Saturday, May 9, 2009

Narayana Murthy - Part 4

Despite the fact that India's stature has grown globally, there is criticism that only 30 per cent engineers are employable in India. Do you agree?

You know this industry -- my own IT industry -- on an average recruits about 200,000 to 250,000 engineers a year. And we produce about 400,000 or so.

In that sense possibly about 50 per cent engineers are absorbed, and hopefully other sectors employ the rest of them. It is difficult for me to believe that 70 per cent of the engineering graduates are unemployed. However, this year it could be different because the recruitment levels of all companies have gone down.

What do you think could be done to make higher education in India better?

To enhance the quality of our higher education, we can do five things:

One, enhance the autonomy of our higher education system;

Second, encourage them to collaborate with world-class institutions outside India, within India too, but most of them are outside India... ;

Third, bring in a sense of meritocracy in the selection of students and the appointment and promotion of faculty;

Fourth, create incentives for our faculty members to do more world-class research; and

Fifth, remove any licensing in the education system. We gave up most of industrial licensing in 1991. It is silly that we continue licensing of our educational institutions.

Talking about higher education... even the recommendations made to the Knowledge Commission have not been implemented? Why does this happen?

The Indian society is a society of ideas. It is a society that has revered talk. In this society, articulation is mistaken for accomplishment. We are quite satisfied with our voice, with our writings. This is not a society that is focussed on execution.

Frankly, the problem is due to our caste system and the dominance of Brahmins in our society for long period. The Brahminical system said my job is to think of the higher worlds. My job is to think of connecting you people with God. I don't want to do anything that has a relationship with the real world.

Now that is a problem that has played havoc with the Indian culture. So, here in this culture, if you do anything with your hands, it is considered less honourable that anything to do with your brain.

Here everybody wants to be an engineer, nobody wants to be a technician. So when a society does not value implementation, execution, what happens is you create more and more reports and nothing gets done.

For example, (Reliance Industries Chairman) Mr Mukesh Ambani and I gave two reports on how to improve the higher education system: one to (then prime minister) Mr Vajpayee and one to Dr Manmohan Singh.

Second, there has been the Knowledge Commission. Nothing has happened. Third, in 1998 I was a member of the IT Task Force -- which was headed by Mr Jaswant Singh -- and that task force submitted its report somewhere in 1999 0r 2000.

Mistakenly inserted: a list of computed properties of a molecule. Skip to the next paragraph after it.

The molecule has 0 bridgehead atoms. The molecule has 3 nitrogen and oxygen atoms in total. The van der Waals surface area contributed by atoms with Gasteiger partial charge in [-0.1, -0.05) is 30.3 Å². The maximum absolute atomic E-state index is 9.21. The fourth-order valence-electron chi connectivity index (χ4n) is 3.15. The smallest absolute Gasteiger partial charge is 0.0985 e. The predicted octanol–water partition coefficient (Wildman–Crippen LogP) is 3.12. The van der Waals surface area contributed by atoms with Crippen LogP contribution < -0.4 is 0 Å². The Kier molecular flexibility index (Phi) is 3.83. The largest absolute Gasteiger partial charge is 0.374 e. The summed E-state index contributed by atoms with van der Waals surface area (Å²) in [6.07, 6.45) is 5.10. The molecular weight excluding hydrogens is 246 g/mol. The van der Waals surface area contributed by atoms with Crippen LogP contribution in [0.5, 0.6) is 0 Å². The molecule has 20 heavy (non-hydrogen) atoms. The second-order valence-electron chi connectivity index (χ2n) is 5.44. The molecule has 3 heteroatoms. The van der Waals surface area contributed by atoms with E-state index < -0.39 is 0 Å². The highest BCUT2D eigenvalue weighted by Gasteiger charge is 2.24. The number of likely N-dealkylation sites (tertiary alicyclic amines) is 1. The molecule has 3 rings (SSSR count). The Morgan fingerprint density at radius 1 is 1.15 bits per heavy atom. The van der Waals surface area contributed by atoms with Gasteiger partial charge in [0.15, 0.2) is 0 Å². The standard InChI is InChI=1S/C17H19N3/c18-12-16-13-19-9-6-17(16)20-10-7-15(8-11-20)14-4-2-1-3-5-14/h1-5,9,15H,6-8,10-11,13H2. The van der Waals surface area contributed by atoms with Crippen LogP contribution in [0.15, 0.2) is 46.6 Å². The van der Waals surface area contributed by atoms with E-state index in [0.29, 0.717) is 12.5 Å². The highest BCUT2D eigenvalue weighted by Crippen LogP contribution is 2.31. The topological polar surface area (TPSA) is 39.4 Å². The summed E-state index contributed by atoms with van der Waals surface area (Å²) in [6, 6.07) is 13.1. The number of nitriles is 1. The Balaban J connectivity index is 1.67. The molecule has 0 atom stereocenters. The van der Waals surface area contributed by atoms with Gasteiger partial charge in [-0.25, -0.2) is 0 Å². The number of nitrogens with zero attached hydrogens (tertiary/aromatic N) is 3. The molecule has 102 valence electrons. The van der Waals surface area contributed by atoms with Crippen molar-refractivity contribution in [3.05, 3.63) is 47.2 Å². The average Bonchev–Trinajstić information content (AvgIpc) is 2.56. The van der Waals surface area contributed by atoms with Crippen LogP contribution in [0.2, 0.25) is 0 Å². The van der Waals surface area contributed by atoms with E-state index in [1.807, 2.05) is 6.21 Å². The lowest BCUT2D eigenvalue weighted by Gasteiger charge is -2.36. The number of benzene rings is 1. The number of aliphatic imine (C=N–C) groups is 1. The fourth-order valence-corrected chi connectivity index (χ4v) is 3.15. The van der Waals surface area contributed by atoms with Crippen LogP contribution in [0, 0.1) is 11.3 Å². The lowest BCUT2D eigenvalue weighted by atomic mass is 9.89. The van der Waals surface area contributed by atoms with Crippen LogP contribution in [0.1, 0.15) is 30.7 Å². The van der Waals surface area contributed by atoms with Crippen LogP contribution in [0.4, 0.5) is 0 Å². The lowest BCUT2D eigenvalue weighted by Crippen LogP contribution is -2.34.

Nine years and I don't think even one suggestion has been implemented. And we made 108 suggestions! So that is why I am not a big fan of ideas in India.

My brother-in-law is a famous professor of physics at Caltech and he tells me it is very easy to come out with an idea. But to validate that idea he and his doctoral students will have to work hard for six months, one year... sometimes two years. That takes 20 hours of work each day for two years. So it is important to come out with new ideas, but it is even more important to execute them.

We are not a nation of doers; we are a nation which believes that our articulation is our accomplishment.

What would you say has been your best business decision?

My best business decision is clearly sitting down with my younger colleagues and together coming to the conclusion that our objective must be to seek respect from every one of our stakeholders -- respect from customers, respect from employees, respect from vendor partners, respect from investors, respect from government of the land, and respect from society. . . I can tell you that that is the best decision that I have taken.

We had a four-hour-long discussion in 1981. Somebody said we must be the company with the most revenue, somebody else said we must be the most profitable. Finally, we all agreed that we will become the most respected company in India. Our logic was very simple. If we seek respect from our customers, we will not shortchange them; if we seek respect from our employees, we will treat them with dignity and fairness; if we seek respect from our investors, we will follow the best principles of corporate governance; if we seek respect from our vendor partners we will be fair with them and sympathetic to them; if we seek respect from the government, we will not violate a single law of the land, and if we seek respect from our society, we will give back to the society.

And then we said revenues will come, profits will come, market capitalization with come.

And in 1999, when Economic Times instituted their award, we were the first company to win the award of the Best Company of the Year, ahead of all multinationals and corporations much bigger than us! To me, that has given us the greatest satisfaction: the fact that we chose respect as the most important objective.

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